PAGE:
It has become evident that we have an increasingly adverse relationship with facts. The news consumers prefer opinions over facts and ideologies over science. Often it is the journalists and the scientists themselves who contribute to this distrust among the general public towards the truth.
A story recently reported by the British daily, The Guardian, is an example of a bad name some scholars give to their community.
A proposal to insert a statue of Elena Cornaro Piscopia – the first woman ever to earn a PhD – in Prato Della Valle in Padua, Italy, has been met with opposition, also from her alma mater, the University of Padua. Carlo Fumian, a history professor at that university, where Elena Piscopia was a mathematics lecturer, said that, as quoted by The Guardian, the “expensive and bizarre” idea was “a bit trendy, but culturally inconsistent”.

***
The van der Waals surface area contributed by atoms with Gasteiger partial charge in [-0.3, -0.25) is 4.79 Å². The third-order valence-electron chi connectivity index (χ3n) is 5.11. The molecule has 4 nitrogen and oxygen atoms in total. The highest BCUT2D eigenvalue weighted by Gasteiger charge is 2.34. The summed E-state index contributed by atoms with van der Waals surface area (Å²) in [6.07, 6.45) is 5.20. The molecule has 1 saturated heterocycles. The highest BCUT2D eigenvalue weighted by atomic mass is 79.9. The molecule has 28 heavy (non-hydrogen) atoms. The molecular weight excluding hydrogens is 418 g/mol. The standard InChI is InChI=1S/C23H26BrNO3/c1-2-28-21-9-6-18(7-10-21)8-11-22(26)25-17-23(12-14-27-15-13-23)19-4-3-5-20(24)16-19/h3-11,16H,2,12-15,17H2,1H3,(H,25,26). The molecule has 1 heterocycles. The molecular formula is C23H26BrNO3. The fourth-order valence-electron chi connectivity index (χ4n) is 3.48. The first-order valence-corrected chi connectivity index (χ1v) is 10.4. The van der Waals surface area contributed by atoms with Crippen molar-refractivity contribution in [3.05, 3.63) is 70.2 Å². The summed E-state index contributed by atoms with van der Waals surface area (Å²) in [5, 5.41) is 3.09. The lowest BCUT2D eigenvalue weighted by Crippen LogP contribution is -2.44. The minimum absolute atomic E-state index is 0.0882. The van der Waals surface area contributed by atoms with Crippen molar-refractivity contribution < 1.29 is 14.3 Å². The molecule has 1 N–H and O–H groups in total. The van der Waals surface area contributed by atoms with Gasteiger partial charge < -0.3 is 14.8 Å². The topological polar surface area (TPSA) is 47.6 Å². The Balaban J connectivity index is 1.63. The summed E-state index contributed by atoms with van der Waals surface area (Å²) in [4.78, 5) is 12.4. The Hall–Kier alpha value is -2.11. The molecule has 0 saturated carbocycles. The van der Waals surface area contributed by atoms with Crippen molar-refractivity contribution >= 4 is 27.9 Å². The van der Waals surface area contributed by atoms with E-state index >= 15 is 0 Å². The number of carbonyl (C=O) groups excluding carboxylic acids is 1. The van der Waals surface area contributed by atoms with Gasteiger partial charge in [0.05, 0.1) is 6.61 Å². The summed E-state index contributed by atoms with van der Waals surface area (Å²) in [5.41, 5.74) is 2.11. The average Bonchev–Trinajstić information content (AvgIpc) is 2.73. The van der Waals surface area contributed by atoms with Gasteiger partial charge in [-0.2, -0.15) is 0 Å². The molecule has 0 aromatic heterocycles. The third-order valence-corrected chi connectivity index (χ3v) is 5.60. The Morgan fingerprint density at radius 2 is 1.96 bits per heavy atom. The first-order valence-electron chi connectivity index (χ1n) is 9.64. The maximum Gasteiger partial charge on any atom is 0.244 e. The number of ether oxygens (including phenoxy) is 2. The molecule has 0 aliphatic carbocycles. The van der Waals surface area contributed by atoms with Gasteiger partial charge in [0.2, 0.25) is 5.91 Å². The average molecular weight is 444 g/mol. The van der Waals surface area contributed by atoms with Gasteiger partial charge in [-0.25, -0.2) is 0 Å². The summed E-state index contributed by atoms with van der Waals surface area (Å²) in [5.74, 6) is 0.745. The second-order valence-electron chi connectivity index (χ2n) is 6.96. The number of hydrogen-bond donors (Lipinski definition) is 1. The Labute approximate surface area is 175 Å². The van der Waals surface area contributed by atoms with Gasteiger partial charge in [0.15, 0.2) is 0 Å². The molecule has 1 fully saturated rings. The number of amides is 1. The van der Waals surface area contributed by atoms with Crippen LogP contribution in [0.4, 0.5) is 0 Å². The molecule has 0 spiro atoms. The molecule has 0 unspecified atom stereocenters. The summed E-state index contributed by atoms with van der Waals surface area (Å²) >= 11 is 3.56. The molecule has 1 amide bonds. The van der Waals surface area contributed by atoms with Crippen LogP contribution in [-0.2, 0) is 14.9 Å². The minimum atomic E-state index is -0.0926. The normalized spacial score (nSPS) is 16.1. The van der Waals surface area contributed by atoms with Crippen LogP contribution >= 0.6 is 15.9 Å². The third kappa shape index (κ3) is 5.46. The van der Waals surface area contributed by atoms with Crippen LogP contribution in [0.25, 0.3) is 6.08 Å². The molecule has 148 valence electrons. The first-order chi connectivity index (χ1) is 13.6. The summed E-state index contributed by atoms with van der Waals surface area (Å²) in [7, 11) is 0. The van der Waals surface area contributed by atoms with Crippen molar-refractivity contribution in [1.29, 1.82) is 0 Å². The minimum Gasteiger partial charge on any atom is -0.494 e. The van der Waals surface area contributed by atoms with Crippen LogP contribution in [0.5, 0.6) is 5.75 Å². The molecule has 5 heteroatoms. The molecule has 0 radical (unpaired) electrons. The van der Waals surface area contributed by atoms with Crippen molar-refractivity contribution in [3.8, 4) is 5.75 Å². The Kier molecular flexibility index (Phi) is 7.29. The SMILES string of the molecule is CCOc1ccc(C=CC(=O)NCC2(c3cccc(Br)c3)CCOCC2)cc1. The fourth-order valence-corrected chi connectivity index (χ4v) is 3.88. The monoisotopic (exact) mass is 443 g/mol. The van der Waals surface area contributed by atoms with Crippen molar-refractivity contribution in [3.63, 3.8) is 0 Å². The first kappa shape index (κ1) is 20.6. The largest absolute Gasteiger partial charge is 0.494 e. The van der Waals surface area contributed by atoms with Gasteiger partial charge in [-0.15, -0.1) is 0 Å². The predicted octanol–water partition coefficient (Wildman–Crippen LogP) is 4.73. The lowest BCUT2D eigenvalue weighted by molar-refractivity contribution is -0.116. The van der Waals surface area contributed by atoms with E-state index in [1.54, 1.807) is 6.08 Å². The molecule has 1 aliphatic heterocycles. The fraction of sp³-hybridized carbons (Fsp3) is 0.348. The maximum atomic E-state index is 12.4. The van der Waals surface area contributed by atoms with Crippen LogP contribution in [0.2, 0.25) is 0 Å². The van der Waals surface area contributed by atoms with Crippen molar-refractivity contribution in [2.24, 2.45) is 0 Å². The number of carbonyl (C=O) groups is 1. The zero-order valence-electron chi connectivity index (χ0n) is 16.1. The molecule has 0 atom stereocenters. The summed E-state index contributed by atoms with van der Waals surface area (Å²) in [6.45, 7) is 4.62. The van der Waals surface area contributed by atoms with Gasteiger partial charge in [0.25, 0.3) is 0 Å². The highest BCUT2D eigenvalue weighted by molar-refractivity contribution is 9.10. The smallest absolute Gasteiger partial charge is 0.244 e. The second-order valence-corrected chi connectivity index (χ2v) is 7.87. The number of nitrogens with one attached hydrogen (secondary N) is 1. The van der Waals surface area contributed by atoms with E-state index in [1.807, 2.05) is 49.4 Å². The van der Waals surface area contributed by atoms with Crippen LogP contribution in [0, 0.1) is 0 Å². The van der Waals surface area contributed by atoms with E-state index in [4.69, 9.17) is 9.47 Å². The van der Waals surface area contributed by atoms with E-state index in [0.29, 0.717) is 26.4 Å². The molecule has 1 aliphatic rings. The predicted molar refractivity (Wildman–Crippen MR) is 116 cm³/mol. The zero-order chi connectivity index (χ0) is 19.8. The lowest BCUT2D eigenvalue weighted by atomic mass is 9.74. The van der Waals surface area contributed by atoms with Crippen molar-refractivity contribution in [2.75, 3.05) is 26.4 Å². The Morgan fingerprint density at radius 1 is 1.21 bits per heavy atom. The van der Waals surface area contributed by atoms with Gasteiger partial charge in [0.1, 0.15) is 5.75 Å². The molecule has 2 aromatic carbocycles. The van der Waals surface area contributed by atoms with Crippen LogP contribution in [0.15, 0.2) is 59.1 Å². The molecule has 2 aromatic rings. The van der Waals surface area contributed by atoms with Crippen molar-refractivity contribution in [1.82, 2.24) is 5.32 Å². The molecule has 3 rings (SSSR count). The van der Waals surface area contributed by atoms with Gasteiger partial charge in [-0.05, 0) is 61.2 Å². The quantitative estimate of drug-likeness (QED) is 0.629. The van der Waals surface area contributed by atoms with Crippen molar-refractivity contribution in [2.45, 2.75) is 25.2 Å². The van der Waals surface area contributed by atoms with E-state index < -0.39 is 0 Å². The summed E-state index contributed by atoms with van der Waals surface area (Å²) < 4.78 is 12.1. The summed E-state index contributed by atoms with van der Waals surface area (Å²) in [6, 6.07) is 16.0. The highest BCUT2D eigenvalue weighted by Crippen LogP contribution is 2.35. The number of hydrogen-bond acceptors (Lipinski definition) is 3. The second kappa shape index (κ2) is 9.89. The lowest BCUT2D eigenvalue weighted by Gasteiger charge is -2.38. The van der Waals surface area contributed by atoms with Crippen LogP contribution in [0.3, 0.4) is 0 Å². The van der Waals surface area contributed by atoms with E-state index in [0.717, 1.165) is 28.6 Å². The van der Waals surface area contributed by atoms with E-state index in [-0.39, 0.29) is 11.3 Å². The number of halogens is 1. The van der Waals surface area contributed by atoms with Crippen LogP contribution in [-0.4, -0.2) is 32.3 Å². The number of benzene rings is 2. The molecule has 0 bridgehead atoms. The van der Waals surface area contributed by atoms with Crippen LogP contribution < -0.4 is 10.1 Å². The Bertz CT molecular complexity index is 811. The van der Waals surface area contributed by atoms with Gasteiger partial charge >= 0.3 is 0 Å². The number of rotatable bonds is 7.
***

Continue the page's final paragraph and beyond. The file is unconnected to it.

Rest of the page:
Elena Cornaro Piscopia received her doctorate degree in philosophy in 1678, but it was not her only accomplishment. Her academic resumé is mind-blowing even for today’s standards: she was a philosopher, a mathematician and a theologist; she studied physics and astronomy, spoke seven languages and was a talented musician and composer. Considering that her life ended at the age of thirty-eight, this seems even more remarkable.
The merit of being born a man
There is already a statue honouring Piscopia at the University o
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